I had a fellow writer friend chat with me recently. They felt all sorts of down because they didn’t feel like their work was worth a damn. We’ve all been there, right? You look around you and see how different your writing is from someone else’s and a bad case of Imposter Syndrome crops up. In this particular case, we have this one thing in common: we tend to let our natural poetic instincts take over and bleed into our creative writing rather than go for what’s trending now: which is to write in a clean, clear-cut way. We had a bonding moment because we were poets first, short story authors and novelists later.

This reminds me of the story of how I came to be a poet. Do you want to hear it? Well, keep reading if you do.

Imagine a twelve year old me, attending sixth grade in a small town in California. In English class, we came upon the chapter known as Poetry. We all had to study poetry in California back in 1986. I remember reading Langston Hughes’s “Hold Fast to Dreams” and Alfred, Lord Tennyson’s “The Mermaid” among other various poems. Then one day, we were promptly sent home with an assignment: write a poem. I went home and tore through several sheets of notebook paper because I was dissatisfied with everything I wrote. I even changed rooms in which I did my homework, hoping that a change of scenery might spark some inspiration. (Sound familiar?) My self-loathing chased me outside, to the garden in the back, where I finally, finally wrote a poem that kinda-sorta resembled what I saw in my textbook. (Do you see where this is going? I didn’t. Not at the time.)

When I arrived in class the next day and we turned in our homework, I was shocked to learn our teacher would be reading our poems aloud. I was downright mortified when I realized while I wrote a page-long poem about a unicorn in rhyming couplets, my classmates all wrote something along the lines of “the cat/sat on the mat.” While everyone was laughing and having fun, I was dying inside. Please let the bell ring, do NOT read my poem, I thought.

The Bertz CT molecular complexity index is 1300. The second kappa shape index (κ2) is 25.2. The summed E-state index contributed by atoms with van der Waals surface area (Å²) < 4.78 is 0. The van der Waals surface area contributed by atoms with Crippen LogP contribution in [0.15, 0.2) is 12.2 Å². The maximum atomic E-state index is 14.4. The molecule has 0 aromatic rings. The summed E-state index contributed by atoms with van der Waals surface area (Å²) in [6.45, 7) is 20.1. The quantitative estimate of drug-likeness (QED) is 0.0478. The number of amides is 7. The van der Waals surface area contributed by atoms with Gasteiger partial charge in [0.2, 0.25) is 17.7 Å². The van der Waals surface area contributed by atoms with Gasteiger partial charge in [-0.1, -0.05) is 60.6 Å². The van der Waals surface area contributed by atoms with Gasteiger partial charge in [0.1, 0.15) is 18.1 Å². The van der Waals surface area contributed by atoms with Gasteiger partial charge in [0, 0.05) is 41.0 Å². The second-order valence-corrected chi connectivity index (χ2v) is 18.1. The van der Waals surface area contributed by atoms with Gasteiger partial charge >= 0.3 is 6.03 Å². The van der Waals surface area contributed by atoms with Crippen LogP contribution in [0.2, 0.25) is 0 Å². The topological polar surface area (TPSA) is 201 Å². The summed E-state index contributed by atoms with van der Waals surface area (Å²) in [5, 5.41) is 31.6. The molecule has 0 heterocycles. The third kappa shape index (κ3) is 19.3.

But Fate had other plans.

The teacher read my poem. I paled and shrank into my seat trying to become One with the Chair and Desk if not the Universe. By the time she finished, you could have heard a pin drop.

Just when I thought things couldn’t get worse, this short girl who had always bullied me asked the teacher, “Who wrote that?”


My nemesis turned to face me. My heart stopped. I expected a jeer. But she smiled and said, “That’s beautiful.”

That moment, right there, changed my life forever.

I don’t know why we compare ourselves to others. I don’t know we try to “fit in” and the moment our writing style doesn’t match the work of others, we automatically assume what we did was wrong. There was a documentary I remember watching that claimed Mona Lisa caused a stir because before Da Vinci’s famous painting, all portraits were done indoors. I read that before Sappho, all poems were patriotic in nature but she chose to praise her deity, Aphrodite and wrote love poems instead, inventing even her own form: the Sapphic stanza. Byron invented the Byronic hero. So with all these people doing their own thing, finding their own greatness, why do we allow others to try and mold us to their own style? Granted, I understand we’re not all going to end up Da Vincis, Sapphos, and Byrons here, but goddamn it, I’m going to try.

Lush language and imagery might not be for everyone but I don’t think that should stop a writer from expressing what’s in his/her heart just because it’s not popular at the moment. Flaubert’s Madame Bovary and the novels of D.H. Lawrence was a hot trend once. Styles come and go. And likes attract likes. I don’t think we’re such special snowflakes that we won’t find an audience who appreciates what we do. For fuck’s sake, if Ed Wood can get a cult following even after being nominated the Worst Director of All Time, (winning him a Golden Turkey award, I might add), then I say there’s hope for the rest of us.

Oscar Wilde said it best: “be yourself; everyone else is taken.”

Author’s Note: Special shout-out to author Colin B. Leonard for catching a few errors. You’re a doll! Thank you!